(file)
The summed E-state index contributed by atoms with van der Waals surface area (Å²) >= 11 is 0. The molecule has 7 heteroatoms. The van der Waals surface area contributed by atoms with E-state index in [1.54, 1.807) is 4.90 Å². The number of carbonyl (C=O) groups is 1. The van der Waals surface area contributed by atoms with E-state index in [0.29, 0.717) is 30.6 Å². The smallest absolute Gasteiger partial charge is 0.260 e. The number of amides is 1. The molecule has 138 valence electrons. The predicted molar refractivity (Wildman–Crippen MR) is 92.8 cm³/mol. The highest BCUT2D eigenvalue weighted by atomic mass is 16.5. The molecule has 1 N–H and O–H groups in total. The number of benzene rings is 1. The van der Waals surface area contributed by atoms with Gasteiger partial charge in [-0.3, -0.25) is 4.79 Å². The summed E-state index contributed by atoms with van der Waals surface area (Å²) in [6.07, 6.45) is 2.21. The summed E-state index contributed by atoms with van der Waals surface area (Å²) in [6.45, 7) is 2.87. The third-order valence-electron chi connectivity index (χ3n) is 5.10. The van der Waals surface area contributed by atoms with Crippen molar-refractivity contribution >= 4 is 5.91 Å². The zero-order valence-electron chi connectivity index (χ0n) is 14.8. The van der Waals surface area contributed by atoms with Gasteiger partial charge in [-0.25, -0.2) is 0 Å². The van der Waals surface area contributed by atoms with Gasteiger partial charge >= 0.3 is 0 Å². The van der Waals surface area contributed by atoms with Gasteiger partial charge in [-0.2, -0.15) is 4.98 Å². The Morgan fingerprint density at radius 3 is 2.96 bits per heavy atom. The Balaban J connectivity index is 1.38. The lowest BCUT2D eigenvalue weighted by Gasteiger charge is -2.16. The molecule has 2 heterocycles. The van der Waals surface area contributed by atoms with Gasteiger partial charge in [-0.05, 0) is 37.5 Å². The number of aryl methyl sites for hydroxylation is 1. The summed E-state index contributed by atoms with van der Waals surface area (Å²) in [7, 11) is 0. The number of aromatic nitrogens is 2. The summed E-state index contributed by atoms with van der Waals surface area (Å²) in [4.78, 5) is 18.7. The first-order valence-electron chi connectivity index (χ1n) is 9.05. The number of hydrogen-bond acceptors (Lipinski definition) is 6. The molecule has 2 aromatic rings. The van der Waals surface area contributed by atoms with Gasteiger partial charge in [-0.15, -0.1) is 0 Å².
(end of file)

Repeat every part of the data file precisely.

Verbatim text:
The summed E-state index contributed by atoms with van der Waals surface area (Å²) >= 11 is 0. The molecule has 7 heteroatoms. The van der Waals surface area contributed by atoms with E-state index in [1.54, 1.807) is 4.90 Å². The number of carbonyl (C=O) groups is 1. The van der Waals surface area contributed by atoms with E-state index in [0.29, 0.717) is 30.6 Å². The smallest absolute Gasteiger partial charge is 0.260 e. The number of amides is 1. The molecule has 138 valence electrons. The predicted molar refractivity (Wildman–Crippen MR) is 92.8 cm³/mol. The highest BCUT2D eigenvalue weighted by atomic mass is 16.5. The molecule has 1 N–H and O–H groups in total. The number of benzene rings is 1. The van der Waals surface area contributed by atoms with Gasteiger partial charge in [-0.3, -0.25) is 4.79 Å². The summed E-state index contributed by atoms with van der Waals surface area (Å²) in [6.07, 6.45) is 2.21. The summed E-state index contributed by atoms with van der Waals surface area (Å²) in [6.45, 7) is 2.87. The third-order valence-electron chi connectivity index (χ3n) is 5.10. The van der Waals surface area contributed by atoms with Crippen molar-refractivity contribution >= 4 is 5.91 Å². The zero-order valence-electron chi connectivity index (χ0n) is 14.8. The van der Waals surface area contributed by atoms with Gasteiger partial charge in [-0.25, -0.2) is 0 Å². The van der Waals surface area contributed by atoms with Gasteiger partial charge >= 0.3 is 0 Å². The van der Waals surface area contributed by atoms with Gasteiger partial charge in [-0.2, -0.15) is 4.98 Å². The Morgan fingerprint density at radius 3 is 2.96 bits per heavy atom. The Balaban J connectivity index is 1.38. The lowest BCUT2D eigenvalue weighted by Gasteiger charge is -2.16. The molecule has 2 heterocycles. The van der Waals surface area contributed by atoms with Gasteiger partial charge in [-0.05, 0) is 37.5 Å². The number of aryl methyl sites for hydroxylation is 1. The summed E-state index contributed by atoms with van der Waals surface area (Å²) in [7, 11) is 0. The number of aromatic nitrogens is 2. The summed E-state index contributed by atoms with van der Waals surface area (Å²) in [4.78, 5) is 18.7. The first-order valence-electron chi connectivity index (χ1n) is 9.05. The number of hydrogen-bond acceptors (Lipinski definition) is 6. The molecule has 2 aromatic rings. The van der Waals surface area contributed by atoms with Gasteiger partial charge in [-0.15, -0.1) is 0 Å².